I remember one day back in 1988 on my birthday I had two SIDS Jobs and one two year old who had aspirated on a frankfurter and was in Cardiac arrest. We did the best we could do but by the end of that last Pediatric Job I was spent. I could not concentrate, and I could remember right down to my friend Gary R. who worked 35X opening the back doors to the bus at Wychoff’s ER and grabbing the toddler and running him inside. To this day it make me cry, Me and my partner left the hospital and went back to the station. I told my Lieutenant what happened today and that I could not finish, I was drained. I remember him saying, “Son Its a War Out There You Have To Toughen Up. I looked him in the face and went home, I was brought up on Charges for going AWOL and had to see the Chief. I Explained how I had felt and needed to put my head together, and how I have never been had three babies die on me in one day ( Never before or again)! He wrote it off and agreed with my melt down and it was back to work.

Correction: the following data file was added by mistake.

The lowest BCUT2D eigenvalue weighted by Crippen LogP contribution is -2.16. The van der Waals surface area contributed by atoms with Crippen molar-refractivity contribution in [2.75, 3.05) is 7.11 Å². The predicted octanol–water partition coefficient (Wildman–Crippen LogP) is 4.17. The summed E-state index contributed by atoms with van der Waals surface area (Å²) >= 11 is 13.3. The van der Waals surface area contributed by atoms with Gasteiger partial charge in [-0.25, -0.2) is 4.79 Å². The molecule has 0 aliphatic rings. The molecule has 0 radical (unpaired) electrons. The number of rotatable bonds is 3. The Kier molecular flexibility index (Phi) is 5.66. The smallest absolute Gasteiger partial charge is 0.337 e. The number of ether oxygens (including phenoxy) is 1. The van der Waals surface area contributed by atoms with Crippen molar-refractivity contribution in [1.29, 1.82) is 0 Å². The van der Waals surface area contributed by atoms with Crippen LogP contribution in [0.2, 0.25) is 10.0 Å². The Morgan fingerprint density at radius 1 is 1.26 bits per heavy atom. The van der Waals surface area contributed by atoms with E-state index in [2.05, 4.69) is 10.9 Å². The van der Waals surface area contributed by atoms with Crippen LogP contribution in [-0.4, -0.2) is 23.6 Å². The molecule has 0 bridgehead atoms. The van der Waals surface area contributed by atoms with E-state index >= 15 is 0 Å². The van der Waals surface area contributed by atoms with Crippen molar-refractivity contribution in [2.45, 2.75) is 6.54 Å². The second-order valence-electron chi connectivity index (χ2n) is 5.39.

Back then there was “No Help”, for you but a stop at the bar after work to speak with coworkers about your day. You never went home and heard, “Hi Honey, How Was your Day”, “Well Not To Bad Just Two Dead Babies Today”. It Just did not happen. There is two different mind sets and worlds to the First Responder and the average, “Desk Jockey”, what we saw were the Nightmares that people live through in life all wrapped into everyday of work.